a moral code for ethical conduct and practice in medicine, established according to the ideals of hippocrates
. The text is as follows: “I swear by Apollo the physician, by Aesculapius, Hygeia, and Panacea, and I take to witness all the gods, all the goddesses, to keep according to my ability and my judgment the following oath: To consider dear to me as my parents him who taught me this art; to live in common with him and if necessary to share my goods with him; to look upon his children as my own brothers, to teach them this art if they so desire without fee or written promise; to impart to my sons and the sons of the master who taught me and the disciples who have enrolled themselves and have agreed to the rules of the profession, but to these alone, the precepts and the instruction. I will prescribe regimens for the good of my patients according to my ability and my judgment and never do harm to anyone. To please no one will I prescribe a deadly drug, nor give advice which may cause his death. Nor will I give a woman a pessary to procure abortion. But I will preserve the purity of my life and my art. I will not cut for stone, even for patients in whom the disease is manifest; I will leave this operation to be performed by practitioners (specialists in this art). In every house where I come I will enter only for the good of my patients, keeping myself far from all intentional ill-doing and all seduction, and especially from the pleasures of love with women or with men, be they free or slaves. All that may come to my knowledge in the exercise of my profession or outside of my profession or in daily commerce with men, which ought not to be spread abroad, I will keep secret and will never reveal. If I keep this oath faithfully, may I enjoy my life and practice my art, respected by all men and in all times; but if I swerve from it or violate it, may the reverse be my lot.”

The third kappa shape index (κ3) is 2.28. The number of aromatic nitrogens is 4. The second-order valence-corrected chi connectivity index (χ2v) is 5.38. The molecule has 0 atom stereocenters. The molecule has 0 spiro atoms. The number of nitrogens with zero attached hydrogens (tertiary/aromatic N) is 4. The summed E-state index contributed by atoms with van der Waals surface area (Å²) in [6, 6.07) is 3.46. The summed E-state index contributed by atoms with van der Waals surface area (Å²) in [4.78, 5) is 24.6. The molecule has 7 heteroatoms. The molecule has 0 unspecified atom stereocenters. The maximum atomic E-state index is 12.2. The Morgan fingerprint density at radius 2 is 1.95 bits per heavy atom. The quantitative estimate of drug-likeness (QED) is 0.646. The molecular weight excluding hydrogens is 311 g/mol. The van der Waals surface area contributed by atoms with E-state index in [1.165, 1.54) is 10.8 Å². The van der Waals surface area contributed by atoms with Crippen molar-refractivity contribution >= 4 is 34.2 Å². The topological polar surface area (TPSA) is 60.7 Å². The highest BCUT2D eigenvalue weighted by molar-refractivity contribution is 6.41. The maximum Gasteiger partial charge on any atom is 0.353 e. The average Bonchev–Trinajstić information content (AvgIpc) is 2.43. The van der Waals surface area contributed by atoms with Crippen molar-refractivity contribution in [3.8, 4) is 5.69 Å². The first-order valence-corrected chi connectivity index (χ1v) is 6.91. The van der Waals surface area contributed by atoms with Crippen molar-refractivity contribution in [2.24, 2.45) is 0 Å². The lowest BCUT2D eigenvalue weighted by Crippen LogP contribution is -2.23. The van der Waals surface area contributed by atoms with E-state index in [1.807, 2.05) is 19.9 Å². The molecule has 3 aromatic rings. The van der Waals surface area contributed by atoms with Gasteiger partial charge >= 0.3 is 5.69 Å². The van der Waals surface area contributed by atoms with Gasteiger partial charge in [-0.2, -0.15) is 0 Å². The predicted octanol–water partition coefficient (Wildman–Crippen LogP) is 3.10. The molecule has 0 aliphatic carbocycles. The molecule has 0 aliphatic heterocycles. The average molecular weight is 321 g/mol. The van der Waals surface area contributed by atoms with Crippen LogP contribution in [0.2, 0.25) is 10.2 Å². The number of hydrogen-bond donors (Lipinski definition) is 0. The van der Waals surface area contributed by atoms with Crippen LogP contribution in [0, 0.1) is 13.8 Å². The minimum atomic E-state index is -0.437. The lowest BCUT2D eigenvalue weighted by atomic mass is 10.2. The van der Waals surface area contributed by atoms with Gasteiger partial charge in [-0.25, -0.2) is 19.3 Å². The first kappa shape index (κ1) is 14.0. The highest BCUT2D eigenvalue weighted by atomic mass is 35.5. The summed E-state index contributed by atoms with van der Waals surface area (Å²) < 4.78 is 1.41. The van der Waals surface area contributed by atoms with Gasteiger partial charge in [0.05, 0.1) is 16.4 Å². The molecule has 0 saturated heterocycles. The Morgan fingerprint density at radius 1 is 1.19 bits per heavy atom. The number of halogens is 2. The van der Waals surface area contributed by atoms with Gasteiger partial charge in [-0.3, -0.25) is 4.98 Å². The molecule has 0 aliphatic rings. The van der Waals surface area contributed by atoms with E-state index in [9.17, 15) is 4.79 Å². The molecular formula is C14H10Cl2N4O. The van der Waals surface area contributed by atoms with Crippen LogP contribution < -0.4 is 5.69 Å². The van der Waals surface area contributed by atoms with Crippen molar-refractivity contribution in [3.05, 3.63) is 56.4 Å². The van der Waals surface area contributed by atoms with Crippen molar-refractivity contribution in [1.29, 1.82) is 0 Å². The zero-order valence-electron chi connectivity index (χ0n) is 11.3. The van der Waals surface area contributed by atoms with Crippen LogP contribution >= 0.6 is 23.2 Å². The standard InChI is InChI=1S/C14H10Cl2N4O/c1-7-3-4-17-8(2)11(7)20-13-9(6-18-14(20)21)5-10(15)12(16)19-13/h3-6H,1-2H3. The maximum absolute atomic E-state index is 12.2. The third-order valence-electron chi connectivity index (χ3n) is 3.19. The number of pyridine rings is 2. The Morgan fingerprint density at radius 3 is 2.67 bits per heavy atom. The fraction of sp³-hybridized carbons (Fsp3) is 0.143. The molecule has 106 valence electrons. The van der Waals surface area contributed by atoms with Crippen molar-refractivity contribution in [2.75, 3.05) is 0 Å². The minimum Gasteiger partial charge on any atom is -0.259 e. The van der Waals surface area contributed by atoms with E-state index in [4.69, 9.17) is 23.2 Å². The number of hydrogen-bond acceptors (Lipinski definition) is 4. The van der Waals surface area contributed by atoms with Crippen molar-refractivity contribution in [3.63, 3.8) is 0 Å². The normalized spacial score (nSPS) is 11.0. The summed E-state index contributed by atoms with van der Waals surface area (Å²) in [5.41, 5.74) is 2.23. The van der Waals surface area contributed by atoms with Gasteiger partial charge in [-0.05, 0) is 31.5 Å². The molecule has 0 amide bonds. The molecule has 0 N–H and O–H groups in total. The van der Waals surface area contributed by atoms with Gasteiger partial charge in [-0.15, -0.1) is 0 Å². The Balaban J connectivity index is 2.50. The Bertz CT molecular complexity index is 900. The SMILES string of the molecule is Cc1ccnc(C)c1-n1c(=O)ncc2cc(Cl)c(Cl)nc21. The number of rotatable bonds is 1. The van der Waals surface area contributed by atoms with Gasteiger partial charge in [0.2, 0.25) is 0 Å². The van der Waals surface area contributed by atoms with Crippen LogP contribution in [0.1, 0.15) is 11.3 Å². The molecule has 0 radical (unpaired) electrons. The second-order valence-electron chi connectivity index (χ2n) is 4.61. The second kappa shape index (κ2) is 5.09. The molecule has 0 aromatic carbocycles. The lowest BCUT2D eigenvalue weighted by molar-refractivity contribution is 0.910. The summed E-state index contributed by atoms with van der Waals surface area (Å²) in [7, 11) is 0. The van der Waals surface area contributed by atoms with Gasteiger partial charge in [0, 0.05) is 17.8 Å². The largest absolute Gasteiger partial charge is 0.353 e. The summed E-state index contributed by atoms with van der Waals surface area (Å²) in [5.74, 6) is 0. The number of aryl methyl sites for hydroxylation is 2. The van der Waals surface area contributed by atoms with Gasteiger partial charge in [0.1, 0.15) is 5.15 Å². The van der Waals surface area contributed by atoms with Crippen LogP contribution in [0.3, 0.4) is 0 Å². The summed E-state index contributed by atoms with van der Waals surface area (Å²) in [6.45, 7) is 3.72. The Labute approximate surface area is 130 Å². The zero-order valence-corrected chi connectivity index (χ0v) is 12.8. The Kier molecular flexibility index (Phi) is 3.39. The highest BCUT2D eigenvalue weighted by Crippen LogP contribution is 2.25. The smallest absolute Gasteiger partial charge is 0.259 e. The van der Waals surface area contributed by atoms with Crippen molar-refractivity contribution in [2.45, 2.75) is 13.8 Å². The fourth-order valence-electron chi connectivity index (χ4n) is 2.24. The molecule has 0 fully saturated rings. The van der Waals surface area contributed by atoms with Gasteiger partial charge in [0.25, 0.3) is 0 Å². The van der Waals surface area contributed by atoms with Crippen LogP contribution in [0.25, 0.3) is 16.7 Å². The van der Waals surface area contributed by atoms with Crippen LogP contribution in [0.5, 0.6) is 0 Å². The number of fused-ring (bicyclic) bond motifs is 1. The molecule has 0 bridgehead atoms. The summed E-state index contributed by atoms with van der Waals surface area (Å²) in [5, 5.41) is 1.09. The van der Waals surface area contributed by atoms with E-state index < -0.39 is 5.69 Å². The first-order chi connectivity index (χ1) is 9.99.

Hip·po·crat·ic Oath (hip'ō-krat'ik ōth),
An oath taken by physicians usually on receiving the doctoral degree, whereby they promise to observe ethical principles in the practice of medicine. The oath is named for Hippocrates of Cos (470-380 bce), who belonged to the medical guild or brotherhood of sclepiads and is honored as the Father of Medicine because he first separated the art and science of medicine from philosophy and religion. But although the oath survives among the numerous and various writings composing the hippocratic corpus, modern scholars doubt that it was the work of Hippocrates himself. Its prohibition of suicide, euthanasia, abortion, and surgery (all of which were accepted or condoned among the Asclepiads) suggests rather a Pythagorean origin. The date of its composition and the original manner of its use are unknown.
I swear by Apollo the Physician, Asclepius, Hygeia, Panaceia, and all the gods and goddesses, making them my witnesses, that I will fulfill this oath and this covenant according to my ability and judgment: